Here is my vote – this C.S. Lewis gem – embedded in a quotation from the well-known Lutheran apologist John Warwick Mongomery:
“[My argumentation that the New Testament books need to be construed as reliable] rests solely and squarely upon historical method, the kind of method all of us, whether Christians, rationalists, agnostics, or Tibetan monks, have to use in analyzing historical data. Perhaps at this point we can understand why C.S. Lewis, the great Renaissance English scholar, in describing his conversion from atheism to Christianity, writes:
“Early in 1926 the hardest boiled of all the atheists I ever knew sat in my room on the other side of the fire and remarked that the evidence for the historicity of the Gospels was really surprisingly good. “Rum thing,” he went on. “All that stuff of Frazer’s about the Dying God. Rum thing. It almost looks as if it had really happened once.” To understand the shattering impact of it, you would need to know the man (who has certainly never since shown any interest in Christianity). If he, the cynic of cynics, the toughest of the toughs, were not-as I would still have put it — “safe,” where could I turn? Was there then no escape?” [read quote in full context here on PBS’s website]
Subsequently, says Lewis, “God closed in on me.” How “God closes in” when we face the implications of historically reliable New Testament documents is the subject of this chapter….” (Montgomery, Where is History Going? pp. 53,54)
I think that there is so much to reflect on regarding this quote.
Even if all atheists do not find themselves compelled by the “case for Christ” – this one had seen that there was a strong case. Further, interestingly, as Lewis points out, he did not go any further with this. On the other hand, the other atheist in the quote, Lewis himself, basically felt the walls closing in on him. The Hound of Heaven, relentless, was on the prowl.
For me, it is very significant to think of a quote like this in terms of its epistemological and theological significance. Although the Scriptures say that all are guilty before God (Romans 3), it also assigns a greater degree of guilt to persons who receive more light. Does God assign greater culpability to those who simply hear the eyewitness testimony of those who witnessed the resurrection? Or do they need to at least feel like the claim is perhaps worthy of their attention* – while still not believing it – before they can be accorded additional guilt? Or, in order for this to happen, do they perhaps first need to read C.S. Lewis on why Hume is wrong on miracles, John Warwick Montgomery on how faith is founded on fact, John Wenham on why the resurrection accounts are compatible, or J. Warner Wallace, N.T. Wright, or Michael R. Licona making an inductive case that it is more probable than not that Jesus Christ was resurrected from the dead?**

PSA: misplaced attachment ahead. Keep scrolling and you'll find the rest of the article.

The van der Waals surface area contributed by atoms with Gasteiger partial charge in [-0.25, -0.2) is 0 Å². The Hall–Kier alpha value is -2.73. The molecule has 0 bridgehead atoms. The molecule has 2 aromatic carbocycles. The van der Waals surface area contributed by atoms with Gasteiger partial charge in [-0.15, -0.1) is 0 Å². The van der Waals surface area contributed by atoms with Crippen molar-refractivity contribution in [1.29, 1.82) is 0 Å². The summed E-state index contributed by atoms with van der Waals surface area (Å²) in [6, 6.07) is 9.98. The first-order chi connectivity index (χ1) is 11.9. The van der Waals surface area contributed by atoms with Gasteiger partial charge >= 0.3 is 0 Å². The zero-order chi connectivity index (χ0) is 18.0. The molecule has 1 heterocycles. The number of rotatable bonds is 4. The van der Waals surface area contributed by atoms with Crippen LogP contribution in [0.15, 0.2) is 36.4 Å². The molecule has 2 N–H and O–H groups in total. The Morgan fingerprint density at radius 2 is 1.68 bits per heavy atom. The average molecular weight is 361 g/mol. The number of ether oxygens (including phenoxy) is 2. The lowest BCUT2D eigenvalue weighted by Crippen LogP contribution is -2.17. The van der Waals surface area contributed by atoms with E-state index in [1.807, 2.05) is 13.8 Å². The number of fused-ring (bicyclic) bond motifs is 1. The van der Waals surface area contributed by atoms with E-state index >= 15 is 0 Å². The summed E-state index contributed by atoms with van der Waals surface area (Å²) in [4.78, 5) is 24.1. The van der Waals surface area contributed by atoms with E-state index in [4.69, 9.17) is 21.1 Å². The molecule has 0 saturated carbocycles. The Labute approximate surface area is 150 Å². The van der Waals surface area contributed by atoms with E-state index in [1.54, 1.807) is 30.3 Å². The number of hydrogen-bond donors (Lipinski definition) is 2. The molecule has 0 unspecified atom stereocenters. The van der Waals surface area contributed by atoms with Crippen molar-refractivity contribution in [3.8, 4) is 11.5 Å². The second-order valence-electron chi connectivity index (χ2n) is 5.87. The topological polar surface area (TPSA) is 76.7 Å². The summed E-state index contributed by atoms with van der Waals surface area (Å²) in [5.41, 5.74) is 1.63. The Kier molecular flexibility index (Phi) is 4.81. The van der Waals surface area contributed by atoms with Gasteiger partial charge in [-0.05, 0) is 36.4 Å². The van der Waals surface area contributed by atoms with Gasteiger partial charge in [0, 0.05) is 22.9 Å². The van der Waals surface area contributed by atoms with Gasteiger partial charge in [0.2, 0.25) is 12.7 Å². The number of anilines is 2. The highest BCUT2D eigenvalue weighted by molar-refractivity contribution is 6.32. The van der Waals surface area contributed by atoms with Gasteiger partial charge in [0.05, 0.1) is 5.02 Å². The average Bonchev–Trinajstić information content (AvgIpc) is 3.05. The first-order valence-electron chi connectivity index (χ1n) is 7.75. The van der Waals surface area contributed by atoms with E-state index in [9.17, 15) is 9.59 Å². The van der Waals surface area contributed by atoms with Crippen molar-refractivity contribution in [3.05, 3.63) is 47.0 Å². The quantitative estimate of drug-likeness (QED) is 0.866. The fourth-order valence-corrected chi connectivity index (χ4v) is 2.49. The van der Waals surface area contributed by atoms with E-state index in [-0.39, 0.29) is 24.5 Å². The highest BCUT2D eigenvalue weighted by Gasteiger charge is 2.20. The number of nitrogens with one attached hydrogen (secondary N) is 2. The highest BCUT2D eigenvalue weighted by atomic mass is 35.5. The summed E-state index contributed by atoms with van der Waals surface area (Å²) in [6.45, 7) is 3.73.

What gets your vote for Christian apologetics soundbite of the 20th century? Your reasons are your own – feel free to share them – and any questions the quote provokes in you – or not.
*We are capable of determining whether or not things that we may not really be interested in are nevertheless worthy of our attention – i.e. that it is good for them to “interrupt our lives”.
**Some might feel that such questions are not worthy of one who would have a “heart for the lost”, but I think that such questions are important for those who would endeavor to hold forth Christ and His gifts to the world. Or I can imagine some reading this and wondering: is it simply unworthy of a Christian, who desires to share God’s mercy with all, to think about God assigning guilt to persons (and should you just not be thinking about your own guilt?!) or just un-Lutheran (I’m Lutheran) to think about how particular attitudes or acts like these might be sinful? (after all, don’t you realize our main problem is sin and not sins?). I don’t think so. What do you think?